Since we've launched Cleeng a few months ago, we have been in discussion with numerous different content publishers, and they all come up with same questions: How much is my content worth?
More recently we've also been talking with several VCs, which has generated a different set of questions, primarily: Do people buy content?
Well the truth is, is that all content is not born equal, thus it is very difficult to respond with a standardized answer. Take for example the recent survey conducted by the Reynolds Journalism Institute at the University of Missouri that analyzed 14,00 US daily newspapers. This survey showed that 46% of newspapers with a readership of under 25,000 say they are already charging for some online content. This compares to only 24% of papers with a 25,000+ circulation. On blogs, reaction to this data was that of surprise and it was generally thought that these percentages related to the drive of small newspapers to protect their content. Yet, there is another perspective to this. I believe that local newspapers have more unique, exclusive content that readers are willing to pay for. If you live in Denver, Amsterdam, Cannes, or Munich, you want to know what's going on in city in which you live, and this is something only local paper media sources can provide.
Coming up with the Content Monetization Matrix
We've looked at multiple industries publishing content from newspapers, to broadcasters, to movie studios, and to vertical sellers with educational, legal, and financial content. At Cleeng, we concluded that the right monetization tools need to be suited to the precise form of the content, from the highly commoditized (like daily national news, undifferentiated blogs, etc.), to premium content (educative materials, exclusive interviews, specific research, etc.).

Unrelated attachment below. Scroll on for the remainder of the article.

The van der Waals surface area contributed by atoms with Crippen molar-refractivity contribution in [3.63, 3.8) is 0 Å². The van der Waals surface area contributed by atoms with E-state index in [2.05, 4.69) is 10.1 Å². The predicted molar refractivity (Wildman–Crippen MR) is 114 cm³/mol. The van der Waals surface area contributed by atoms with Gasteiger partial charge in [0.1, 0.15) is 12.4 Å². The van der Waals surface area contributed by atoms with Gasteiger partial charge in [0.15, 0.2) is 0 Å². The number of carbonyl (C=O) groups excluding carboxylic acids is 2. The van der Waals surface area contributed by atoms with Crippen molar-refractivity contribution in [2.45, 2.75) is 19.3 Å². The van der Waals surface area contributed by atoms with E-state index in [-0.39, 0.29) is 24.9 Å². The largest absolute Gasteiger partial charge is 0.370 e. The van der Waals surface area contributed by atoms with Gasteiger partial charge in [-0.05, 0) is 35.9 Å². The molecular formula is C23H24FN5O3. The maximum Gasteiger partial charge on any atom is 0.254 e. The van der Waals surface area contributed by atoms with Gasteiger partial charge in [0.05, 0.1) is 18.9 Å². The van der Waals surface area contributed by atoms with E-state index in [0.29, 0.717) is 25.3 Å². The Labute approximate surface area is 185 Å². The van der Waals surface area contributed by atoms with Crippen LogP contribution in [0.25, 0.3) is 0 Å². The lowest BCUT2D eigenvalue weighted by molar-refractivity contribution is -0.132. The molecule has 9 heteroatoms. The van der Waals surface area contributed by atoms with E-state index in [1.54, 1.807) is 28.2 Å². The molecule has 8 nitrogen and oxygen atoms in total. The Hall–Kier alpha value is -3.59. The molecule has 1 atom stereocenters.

How, then, do we measure the perceived content value?
- Uniqueness of the content: What's the weather today? An AP / AFP / Reuters news feed that provides these kind of content farm stories are hard to put a price tag on - these are commodities. If you are the New York Times, Die Welt, Le Monde, or Financieel Dagblad you sell more premium services, which are easier to monetize.
- Re-usability of content: How many times will I need this content? Most daily news items are read once and then become obsolete. However, you may watch a movie multiple times and are likely check a financial data repeatedly.
- Quality differentiation: Yes, content is a product and products have different quality. For instance, a good movie requires good actors, school books are difficult and labor intensive to create, and one can't really create legal news in a content farm... on the other hand, anyone can comment on the daily news.
- Emotional engagement: This is very subjective element, yet too often neglected. In need of some obvious examples? Think about a school book for your children - you are certainly paying attention to the quality of it and are generally ready to pay "any price" to make sure your loved ones get teaching material of the utmost quality. The same type of emotional engagement pertains to the music that makes YOUR heart leap for a few minutes, the actor YOU fantasize about, and the authors that truly makes YOU think and engage. That's precisely why it is difficult to monetize a blog, because most people don't know YOU. With persistence, over-time is might change.
Several important notes:
Note 1: The frequency of visits doesn't really matter. You may visit your favored news site daily (e.g. Yahoo News), yet you aren't likely to be ready to pay a subscription. Why? Since the perceived value is too small.
Note 2: By this (Note 1) we don't mean to say that news sites are condemned only to selling advertising, and won't be able to move to subscriptions. This caveat just functions to indicate the increased difficulty for news sites and that in order to maximize their potential, the news site must be very unique and relevant to its users (think local news or the NYT).
So, yes people are buying quality content online, from videos, to music, to books, and to high quality articles. Yet, there is not a "one solution fits all" type solution to the question of monetization, and that is exactly why we think we can really help this industry. Do you agree?